Governor’s vetoes address cannabis program, decriminalization of small amounts
From Illinois Business Journal news services
SPRINGFIELD – Legislation extending the Compassionate Use of Medical Cannabis Pilot Program to four years was rejected by Gov. Bruce Rauner on Friday.
His veto, however, offered specific changes. His action would only extend the program another two years from the date the first medical cannabis dispensary gets registered by the Department of Financial and Professional Regulation.
“This action is reasonable and I support the amendatory veto.” said state Sen. Bill Haine, D-Alton, who was the chief sponsor of the measure. “The impetus behind this measure was to set a new deadline for the program to get up and running. The program was signed into law two years ago and has yet to be effectively implemented. The governor compromised, now let’s get this done and give patients access to the care they need.”
The original Medical Cannabis Pilot Program was signed into law in 2013.
In January, new updates to the medical marijuana laws were signed into law. These updates included increased authority to regulators, revised criminal background checks for patients and updated laws on DUI regulations for medical cannabis patients.
The legislation is House Bill 3299, and will be sent back to the House for review.
Rauner also issued an amendatory veto Friday of a bill that would remove criminal penalties for possession of small amount of marijuana, sending it back to the General Assembly for final approval.
The General Assembly has 15 days from the next session date to approve the amended version of HB 218, which needs to receive a simple majority vote in the House and then the Senate to officially become law. The original version, introduced by Rep. Kelly Cassidy, D-Chicago, was approved in the Senate (37-19) on May 21 and in the House (62-53) on April 23.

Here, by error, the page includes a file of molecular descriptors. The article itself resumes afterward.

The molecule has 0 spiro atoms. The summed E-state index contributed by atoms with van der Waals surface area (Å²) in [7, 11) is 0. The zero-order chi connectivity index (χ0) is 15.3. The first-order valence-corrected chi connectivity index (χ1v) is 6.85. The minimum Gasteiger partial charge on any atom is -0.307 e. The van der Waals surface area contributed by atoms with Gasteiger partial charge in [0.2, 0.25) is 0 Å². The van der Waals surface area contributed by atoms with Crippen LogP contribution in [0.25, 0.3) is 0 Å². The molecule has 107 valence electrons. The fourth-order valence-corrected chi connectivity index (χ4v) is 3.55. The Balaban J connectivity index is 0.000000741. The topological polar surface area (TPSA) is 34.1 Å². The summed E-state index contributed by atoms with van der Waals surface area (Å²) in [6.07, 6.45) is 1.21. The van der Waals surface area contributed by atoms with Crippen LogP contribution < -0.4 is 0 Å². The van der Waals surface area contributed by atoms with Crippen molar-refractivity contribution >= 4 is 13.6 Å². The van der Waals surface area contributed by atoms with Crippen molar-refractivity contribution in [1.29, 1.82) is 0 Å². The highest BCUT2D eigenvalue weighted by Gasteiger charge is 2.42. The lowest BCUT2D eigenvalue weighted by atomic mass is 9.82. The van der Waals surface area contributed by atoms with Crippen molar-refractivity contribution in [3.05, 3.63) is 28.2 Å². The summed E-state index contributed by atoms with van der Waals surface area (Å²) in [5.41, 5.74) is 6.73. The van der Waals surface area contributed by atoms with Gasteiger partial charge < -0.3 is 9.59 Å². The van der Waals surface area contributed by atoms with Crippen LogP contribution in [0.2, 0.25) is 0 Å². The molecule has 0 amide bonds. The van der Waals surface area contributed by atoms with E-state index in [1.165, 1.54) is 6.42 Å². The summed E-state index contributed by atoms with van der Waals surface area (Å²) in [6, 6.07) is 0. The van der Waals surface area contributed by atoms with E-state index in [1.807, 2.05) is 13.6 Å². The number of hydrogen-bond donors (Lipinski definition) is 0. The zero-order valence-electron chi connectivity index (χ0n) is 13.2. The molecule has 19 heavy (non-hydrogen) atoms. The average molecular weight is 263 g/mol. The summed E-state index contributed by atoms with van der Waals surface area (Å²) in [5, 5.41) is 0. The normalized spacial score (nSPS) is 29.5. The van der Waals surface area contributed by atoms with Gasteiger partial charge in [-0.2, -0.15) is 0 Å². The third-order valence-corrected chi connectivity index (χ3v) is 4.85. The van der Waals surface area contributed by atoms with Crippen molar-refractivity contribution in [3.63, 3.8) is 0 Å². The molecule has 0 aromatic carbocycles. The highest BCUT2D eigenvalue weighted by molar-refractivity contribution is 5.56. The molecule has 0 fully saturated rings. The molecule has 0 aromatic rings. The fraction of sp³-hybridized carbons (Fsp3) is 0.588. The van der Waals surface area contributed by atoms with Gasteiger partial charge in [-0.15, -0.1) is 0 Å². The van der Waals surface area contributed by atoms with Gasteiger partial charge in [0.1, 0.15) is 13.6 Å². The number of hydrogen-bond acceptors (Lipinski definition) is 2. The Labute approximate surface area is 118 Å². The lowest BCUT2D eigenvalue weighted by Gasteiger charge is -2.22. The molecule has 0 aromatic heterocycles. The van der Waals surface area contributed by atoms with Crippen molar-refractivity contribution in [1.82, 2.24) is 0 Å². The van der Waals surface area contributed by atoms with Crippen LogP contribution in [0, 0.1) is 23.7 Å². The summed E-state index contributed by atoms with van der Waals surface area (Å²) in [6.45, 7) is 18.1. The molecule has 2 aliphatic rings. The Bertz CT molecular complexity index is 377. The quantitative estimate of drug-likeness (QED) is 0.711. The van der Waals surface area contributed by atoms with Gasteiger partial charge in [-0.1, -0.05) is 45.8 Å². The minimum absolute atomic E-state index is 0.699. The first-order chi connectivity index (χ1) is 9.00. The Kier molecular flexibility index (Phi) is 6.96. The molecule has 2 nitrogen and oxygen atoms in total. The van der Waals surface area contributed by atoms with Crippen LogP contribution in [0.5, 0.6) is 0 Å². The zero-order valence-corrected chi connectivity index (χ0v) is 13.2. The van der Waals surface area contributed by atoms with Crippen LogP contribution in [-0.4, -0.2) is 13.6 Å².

Rauner’s amended version of HB 218 would make possession of up to 10 grams of marijuana a civil law violation punishable by a fine of up to $200 with no possibility of jail time, and the civil offense would be automatically expunged in order to prevent a permanent criminal record. The original version applied to possession of up to 15 grams of marijuana and set the amount of the fine at up to $125.
Under current Illinois law, possession of up to 2.5 grams of marijuana is a class C misdemeanor punishable by up to 30 days in jail and/or a fine of up to $1,500, and possession of more than 2.5 grams and up to 10 grams is a class B misdemeanor punishable by up to six months in jail and/or a fine of up to $1,500. More than 100 localities in Illinois have adopted measures that reduce penalties for simple marijuana possession.
Illinois would be the 21st state to decriminalize marijuana possession or make it legal for adults. Twenty other states and the District of Columbia have adopted laws removing the threat of jail time for simple marijuana possession, four of which have made possession legal for adults 21 years of age and older.
HB 218 also establishes a per se limit at which drivers are automatically deemed to be impaired by marijuana based on the level of active THC in the blood. Gov. Rauner’s amended version lowers the limit from 15 ng/mL to five ng/mL. Illinois currently has a zero tolerance law that considers drivers to be impaired if they have any amount of THC in their bodies, including inactive THC metabolites that can be detectable for several weeks after consuming marijuana.